Of course, platforms could end up liberating them all: students, teachers, and school founders could equally benefit.

On the other hand, platforms might also not deliver and simply liberate investor of their money and educators of their patience.

War! What WAS it Good For?

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I just finished reading War! What is It Good For?  by Ian Morris.

It is well worth reading.

Morris’ thesis is this:

  1. Government is the primary source of the reduction of violence in societies.
  2. Wars caused societies to merge, thereby increasing the scope, scale, and efficacy of government.
  3. It would have been great if societies had figured out a way to merge without war, but this, unfortunately, has rarely happened.
  4. So, like it or not, war has been the driver of government innovation.
  5. Therefore, wars have been the primary cause of our long-term decline of violence.

Or more fully:

  1. There was a lot of violence in the Stone Age.
  2. Back then, “wars” were just a bunch of back and forth raids that resulted in a lot of violence and not much productivity.
  3. However, then farming came along, which added territorial capture to what had previously been a plundering game.
  4. Once you capture territory, you have to figure out how to govern it in order to extract its resources.
  5. This requires you to figure out how to govern.
  6. When people govern better, violence goes down.
  7. So while wars cause a spike a violence, their long-term impact results in a net reduction of violence.
  8. However, with the advent of nuclear weapons, wars will likely soon become “unproductive” – in the sense that they might destroy humanity rather than lead to better governance. WWI and WWII gave us a taste of where modern war might be heading.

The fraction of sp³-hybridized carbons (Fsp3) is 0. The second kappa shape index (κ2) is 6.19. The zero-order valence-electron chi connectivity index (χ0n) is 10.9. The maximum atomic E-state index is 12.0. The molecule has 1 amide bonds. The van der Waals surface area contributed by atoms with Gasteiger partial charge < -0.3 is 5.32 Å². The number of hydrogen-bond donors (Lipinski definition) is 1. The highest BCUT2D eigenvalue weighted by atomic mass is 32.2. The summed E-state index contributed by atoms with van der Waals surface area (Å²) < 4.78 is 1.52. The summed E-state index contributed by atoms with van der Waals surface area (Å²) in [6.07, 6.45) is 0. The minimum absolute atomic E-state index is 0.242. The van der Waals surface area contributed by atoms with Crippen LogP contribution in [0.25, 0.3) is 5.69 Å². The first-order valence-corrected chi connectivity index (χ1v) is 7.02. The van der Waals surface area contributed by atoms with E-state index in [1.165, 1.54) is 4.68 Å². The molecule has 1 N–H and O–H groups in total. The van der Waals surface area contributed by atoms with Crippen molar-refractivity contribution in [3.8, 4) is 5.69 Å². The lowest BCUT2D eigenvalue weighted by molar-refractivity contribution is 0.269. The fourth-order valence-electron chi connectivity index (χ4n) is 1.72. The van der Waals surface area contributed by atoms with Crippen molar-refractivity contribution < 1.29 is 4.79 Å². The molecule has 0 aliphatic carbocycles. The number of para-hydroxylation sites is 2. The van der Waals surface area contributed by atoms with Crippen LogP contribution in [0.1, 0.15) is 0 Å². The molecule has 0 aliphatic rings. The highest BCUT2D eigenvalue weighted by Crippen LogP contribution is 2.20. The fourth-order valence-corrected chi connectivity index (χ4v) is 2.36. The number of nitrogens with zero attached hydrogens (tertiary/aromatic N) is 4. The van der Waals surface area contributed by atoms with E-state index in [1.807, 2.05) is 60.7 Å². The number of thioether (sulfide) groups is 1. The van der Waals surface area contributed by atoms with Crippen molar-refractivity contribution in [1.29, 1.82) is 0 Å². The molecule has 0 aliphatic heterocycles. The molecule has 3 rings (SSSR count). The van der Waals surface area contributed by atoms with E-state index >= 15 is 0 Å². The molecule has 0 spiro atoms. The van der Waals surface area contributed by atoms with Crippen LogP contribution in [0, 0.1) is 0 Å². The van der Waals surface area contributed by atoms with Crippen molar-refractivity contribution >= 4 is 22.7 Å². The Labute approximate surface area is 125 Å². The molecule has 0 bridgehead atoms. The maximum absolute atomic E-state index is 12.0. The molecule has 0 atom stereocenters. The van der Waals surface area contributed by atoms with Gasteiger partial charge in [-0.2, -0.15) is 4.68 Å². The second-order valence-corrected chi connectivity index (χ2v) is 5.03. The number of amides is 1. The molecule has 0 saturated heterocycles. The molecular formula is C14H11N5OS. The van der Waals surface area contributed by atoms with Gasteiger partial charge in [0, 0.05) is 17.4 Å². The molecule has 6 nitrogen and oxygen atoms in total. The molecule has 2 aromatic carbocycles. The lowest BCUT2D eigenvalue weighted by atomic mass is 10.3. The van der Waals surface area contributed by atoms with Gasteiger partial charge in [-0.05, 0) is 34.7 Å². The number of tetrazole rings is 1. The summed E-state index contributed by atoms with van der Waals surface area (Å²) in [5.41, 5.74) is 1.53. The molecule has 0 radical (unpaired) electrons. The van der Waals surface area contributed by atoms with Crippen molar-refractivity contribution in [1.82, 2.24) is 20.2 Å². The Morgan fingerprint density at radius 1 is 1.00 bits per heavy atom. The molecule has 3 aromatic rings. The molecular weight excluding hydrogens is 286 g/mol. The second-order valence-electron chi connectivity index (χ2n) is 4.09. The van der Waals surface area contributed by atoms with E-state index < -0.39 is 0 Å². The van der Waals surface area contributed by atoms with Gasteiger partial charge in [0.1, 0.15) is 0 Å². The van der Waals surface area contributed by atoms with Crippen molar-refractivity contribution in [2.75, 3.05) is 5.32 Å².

9. Generally, massive war breaks out when a superpower declines.
  10. The USA will likely decline by 2040-2050. And global warming might also really start causing country collapses by then.
  11. This might cause humanity to destroy itself in a world war.
  12. The best way to avoid this is either to create world government or to turn into robots.
  13. The odds of turning into robots are higher than creating an effective world government during a time of superpower decline.
  14. Or perhaps we’ll muddle through another superpower decline even without a world government or turning into robots. We have survived this long, after all.

Depending on your viewpoints, you might find this historical analysis to be crazy. Or you might find these future predictions to be crazy.

Read the book and judge for yourself.

Personally, I find this historical analysis fairly convincing. As much as I wish it would have been otherwise, war has been the primary vehicle for scaling government, and government has been a boon for humanity.

But I’m surely not an expert so I could be very wrong.

As for the future, who really knows.

But I think we should heed Morris’ cautionary tale.

This Time Might Not Be Different.

The next time a superpower falls, history could well repeat itself, and we could be thrust into global warfare.

All of which surely puts education reform into perspective.

The sound and the furry of over testing will be nothing compared to the sound and the fury of humanity ending.

One last thought: given the above, would it be better or worse for USA to announce that it would never use nuclear weapons?

If you believe that the answer to our problems is maintaining USA dominance until we reach the singularity or create a world government, then you probably want the USA to maintain a credible threat of nuclear war.

If you believe that the USA will decline before we have a world government or reach the singularity, then you might actually view the USA never going to war as the only a way to avoid destroying humanity; as such, you might prefer USA to renounce warfare and simply be peacefully conquered by the world’s next superpower.